I left it a little further out from the wall so that we could store the frame for the baby’s Jolly Jumper behind it out of sight, which means another wall in the house is not occupied by it. The gloves I found behind there are now reunited with the other winter gloves and hats in the basement.
- The plastic tarp is an integral part of the hall bench, as it is spread out inside the bench to catch any dirt or residual moisture from the shoes (which we try to dry out first anyway). The pair of leather thong sandals are still in there, because I will use them shortly, once its warmer. My purple shoes and old tennis shoes are still frequently used and Hubbs’s and my work shoes have the right to be there as well. Hubbs’s old shoes may stay by the back door for use in taking out the trash and similar. My new sandals are in use and I prefer to keep them in the bedroom.
I think it took me longer to write this post than it did to actively take care of the items themselves. No wonder no one blogs like this! I wanted to do something differently, to show my inevitable struggle with what I’m doing, not just the glorious end result complete with a set of tips for replicating my success. I wanted to show the practical considerations of what it would mean to literally process every single item on or around the hall bench and was not able to anticipate the sheer volume of stuff I would have to deal with.
Reading it over, I think I more or less fail in practice as a minimalist. I kept a lot and shifted it around and postponed a number of decisions, and you can be certain I will never win a minimalist competition of who owns the fewest things. Maybe I could be called a minimalist in training. I feel like I am doing warm-up exercises for a marathon.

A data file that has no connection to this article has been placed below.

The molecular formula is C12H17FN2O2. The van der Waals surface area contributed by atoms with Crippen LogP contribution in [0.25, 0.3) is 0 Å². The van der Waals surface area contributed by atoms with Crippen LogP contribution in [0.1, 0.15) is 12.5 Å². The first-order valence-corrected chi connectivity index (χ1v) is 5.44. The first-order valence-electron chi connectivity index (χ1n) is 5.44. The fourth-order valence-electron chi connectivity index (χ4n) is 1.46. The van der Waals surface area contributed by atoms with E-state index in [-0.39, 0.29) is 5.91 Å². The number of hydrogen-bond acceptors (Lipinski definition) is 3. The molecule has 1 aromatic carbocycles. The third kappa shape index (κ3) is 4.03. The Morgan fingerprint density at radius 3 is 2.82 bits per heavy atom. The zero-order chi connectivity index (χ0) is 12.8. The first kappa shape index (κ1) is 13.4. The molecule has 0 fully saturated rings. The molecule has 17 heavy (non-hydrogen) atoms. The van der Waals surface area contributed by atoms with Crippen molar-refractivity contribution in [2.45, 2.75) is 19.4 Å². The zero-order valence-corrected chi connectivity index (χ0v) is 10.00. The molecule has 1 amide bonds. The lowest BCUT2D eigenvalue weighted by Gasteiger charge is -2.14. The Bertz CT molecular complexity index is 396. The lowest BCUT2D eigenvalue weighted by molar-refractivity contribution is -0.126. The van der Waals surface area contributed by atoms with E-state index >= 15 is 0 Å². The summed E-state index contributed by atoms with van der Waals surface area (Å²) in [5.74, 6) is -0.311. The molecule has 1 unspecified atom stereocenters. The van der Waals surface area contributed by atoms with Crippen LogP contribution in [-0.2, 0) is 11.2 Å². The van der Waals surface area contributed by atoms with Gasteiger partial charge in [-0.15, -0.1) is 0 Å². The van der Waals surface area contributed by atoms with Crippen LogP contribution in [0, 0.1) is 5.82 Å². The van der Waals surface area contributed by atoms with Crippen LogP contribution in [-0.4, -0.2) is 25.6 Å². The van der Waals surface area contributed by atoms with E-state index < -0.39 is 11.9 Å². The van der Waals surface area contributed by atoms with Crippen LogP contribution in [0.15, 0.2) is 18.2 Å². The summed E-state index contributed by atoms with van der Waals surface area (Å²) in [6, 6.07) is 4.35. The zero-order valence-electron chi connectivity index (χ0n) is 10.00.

That said, a friend recently mentioned how good the area looked when I mentioned I was posting about the hall bench. When I was taking a final picture of it, before the sun went down, I felt relieved. I’m not used to the feel of the space yet, though. Once the sun went down, the hall bench looked a little bare, especially after being used to a mountain of unrelated things. In some ways, the pile of stuff was comforting: it represented not having to think about it, not having to maintain it at all. After a few days, the streamlined appearance seems normal. I have even started to sit on the bench to put on my shoes.
The unintentional consequence of all of this (this…nonsense? analysis? torture? progress?) is that my plans for the room have come to life. I notice more about the room because it is emptier and closer to where I want it to be. More space visually has provided me with more space to think, but it also means that there are very literally fewer things in my way. My goals for the room are within reach, and that's a much more interesting place to be. I can’t wait to share more of my plans next post!